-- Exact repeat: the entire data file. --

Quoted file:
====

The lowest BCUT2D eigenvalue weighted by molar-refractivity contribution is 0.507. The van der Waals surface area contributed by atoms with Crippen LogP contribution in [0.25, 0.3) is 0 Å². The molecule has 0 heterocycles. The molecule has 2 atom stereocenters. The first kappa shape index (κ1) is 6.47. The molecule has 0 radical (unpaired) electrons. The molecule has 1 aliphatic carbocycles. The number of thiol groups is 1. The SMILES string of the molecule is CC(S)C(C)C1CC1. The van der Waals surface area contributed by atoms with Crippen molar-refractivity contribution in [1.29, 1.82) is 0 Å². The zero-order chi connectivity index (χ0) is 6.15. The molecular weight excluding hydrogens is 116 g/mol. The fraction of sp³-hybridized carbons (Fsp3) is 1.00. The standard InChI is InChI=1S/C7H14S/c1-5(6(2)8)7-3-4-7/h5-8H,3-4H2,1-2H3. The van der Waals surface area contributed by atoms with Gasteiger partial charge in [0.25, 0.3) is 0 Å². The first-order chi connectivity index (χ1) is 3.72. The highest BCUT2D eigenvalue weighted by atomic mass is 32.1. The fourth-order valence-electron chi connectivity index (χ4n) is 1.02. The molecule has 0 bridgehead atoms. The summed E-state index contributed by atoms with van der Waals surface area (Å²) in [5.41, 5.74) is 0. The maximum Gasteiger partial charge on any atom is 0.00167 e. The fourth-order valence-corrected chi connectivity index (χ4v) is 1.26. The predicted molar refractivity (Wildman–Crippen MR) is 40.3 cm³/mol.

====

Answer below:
The lowest BCUT2D eigenvalue weighted by molar-refractivity contribution is 0.507. The van der Waals surface area contributed by atoms with Crippen LogP contribution in [0.25, 0.3) is 0 Å². The molecule has 0 heterocycles. The molecule has 2 atom stereocenters. The first kappa shape index (κ1) is 6.47. The molecule has 0 radical (unpaired) electrons. The molecule has 1 aliphatic carbocycles. The number of thiol groups is 1. The SMILES string of the molecule is CC(S)C(C)C1CC1. The van der Waals surface area contributed by atoms with Crippen molar-refractivity contribution in [1.29, 1.82) is 0 Å². The zero-order chi connectivity index (χ0) is 6.15. The molecular weight excluding hydrogens is 116 g/mol. The fraction of sp³-hybridized carbons (Fsp3) is 1.00. The standard InChI is InChI=1S/C7H14S/c1-5(6(2)8)7-3-4-7/h5-8H,3-4H2,1-2H3. The van der Waals surface area contributed by atoms with Gasteiger partial charge in [0.25, 0.3) is 0 Å². The first-order chi connectivity index (χ1) is 3.72. The highest BCUT2D eigenvalue weighted by atomic mass is 32.1. The fourth-order valence-electron chi connectivity index (χ4n) is 1.02. The molecule has 0 bridgehead atoms. The summed E-state index contributed by atoms with van der Waals surface area (Å²) in [5.41, 5.74) is 0. The maximum Gasteiger partial charge on any atom is 0.00167 e. The fourth-order valence-corrected chi connectivity index (χ4v) is 1.26. The predicted molar refractivity (Wildman–Crippen MR) is 40.3 cm³/mol.